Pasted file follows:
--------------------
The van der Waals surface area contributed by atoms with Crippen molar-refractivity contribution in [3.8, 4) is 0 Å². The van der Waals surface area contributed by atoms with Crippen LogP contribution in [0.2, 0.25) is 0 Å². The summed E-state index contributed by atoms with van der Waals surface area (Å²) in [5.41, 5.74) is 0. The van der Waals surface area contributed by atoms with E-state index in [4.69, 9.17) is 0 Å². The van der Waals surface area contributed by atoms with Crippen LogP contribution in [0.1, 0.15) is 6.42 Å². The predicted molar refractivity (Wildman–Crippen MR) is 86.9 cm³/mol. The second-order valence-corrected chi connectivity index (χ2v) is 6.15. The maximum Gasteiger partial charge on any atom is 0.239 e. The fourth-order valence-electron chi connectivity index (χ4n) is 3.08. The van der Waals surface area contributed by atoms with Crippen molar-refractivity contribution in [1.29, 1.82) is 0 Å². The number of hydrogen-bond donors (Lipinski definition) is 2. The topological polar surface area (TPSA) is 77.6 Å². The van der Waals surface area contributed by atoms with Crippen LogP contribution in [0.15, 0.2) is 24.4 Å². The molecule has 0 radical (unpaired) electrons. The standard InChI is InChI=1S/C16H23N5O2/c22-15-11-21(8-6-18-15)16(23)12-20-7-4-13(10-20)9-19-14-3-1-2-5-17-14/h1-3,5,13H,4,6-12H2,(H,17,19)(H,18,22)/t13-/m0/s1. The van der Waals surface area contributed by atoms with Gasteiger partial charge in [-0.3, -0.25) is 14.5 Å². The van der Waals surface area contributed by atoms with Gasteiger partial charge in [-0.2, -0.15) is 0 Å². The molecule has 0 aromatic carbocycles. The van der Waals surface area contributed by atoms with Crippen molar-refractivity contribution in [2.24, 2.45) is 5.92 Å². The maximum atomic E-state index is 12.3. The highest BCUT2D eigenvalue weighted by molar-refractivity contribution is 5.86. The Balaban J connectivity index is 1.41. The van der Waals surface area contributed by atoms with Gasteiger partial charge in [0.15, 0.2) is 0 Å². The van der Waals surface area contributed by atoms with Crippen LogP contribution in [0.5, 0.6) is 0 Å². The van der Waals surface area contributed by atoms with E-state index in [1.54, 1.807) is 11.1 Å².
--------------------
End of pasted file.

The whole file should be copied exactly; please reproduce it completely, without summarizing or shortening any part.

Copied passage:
The van der Waals surface area contributed by atoms with Crippen molar-refractivity contribution in [3.8, 4) is 0 Å². The van der Waals surface area contributed by atoms with Crippen LogP contribution in [0.2, 0.25) is 0 Å². The summed E-state index contributed by atoms with van der Waals surface area (Å²) in [5.41, 5.74) is 0. The van der Waals surface area contributed by atoms with E-state index in [4.69, 9.17) is 0 Å². The van der Waals surface area contributed by atoms with Crippen LogP contribution in [0.1, 0.15) is 6.42 Å². The predicted molar refractivity (Wildman–Crippen MR) is 86.9 cm³/mol. The second-order valence-corrected chi connectivity index (χ2v) is 6.15. The maximum Gasteiger partial charge on any atom is 0.239 e. The fourth-order valence-electron chi connectivity index (χ4n) is 3.08. The van der Waals surface area contributed by atoms with Crippen molar-refractivity contribution in [1.29, 1.82) is 0 Å². The number of hydrogen-bond donors (Lipinski definition) is 2. The topological polar surface area (TPSA) is 77.6 Å². The van der Waals surface area contributed by atoms with Crippen LogP contribution in [0.15, 0.2) is 24.4 Å². The molecule has 0 radical (unpaired) electrons. The standard InChI is InChI=1S/C16H23N5O2/c22-15-11-21(8-6-18-15)16(23)12-20-7-4-13(10-20)9-19-14-3-1-2-5-17-14/h1-3,5,13H,4,6-12H2,(H,17,19)(H,18,22)/t13-/m0/s1. The van der Waals surface area contributed by atoms with Gasteiger partial charge in [-0.3, -0.25) is 14.5 Å². The van der Waals surface area contributed by atoms with Gasteiger partial charge in [-0.2, -0.15) is 0 Å². The molecule has 0 aromatic carbocycles. The van der Waals surface area contributed by atoms with Crippen molar-refractivity contribution in [2.24, 2.45) is 5.92 Å². The maximum atomic E-state index is 12.3. The highest BCUT2D eigenvalue weighted by molar-refractivity contribution is 5.86. The Balaban J connectivity index is 1.41. The van der Waals surface area contributed by atoms with Gasteiger partial charge in [0.15, 0.2) is 0 Å². The van der Waals surface area contributed by atoms with Crippen LogP contribution in [0.5, 0.6) is 0 Å². The van der Waals surface area contributed by atoms with E-state index in [1.54, 1.807) is 11.1 Å².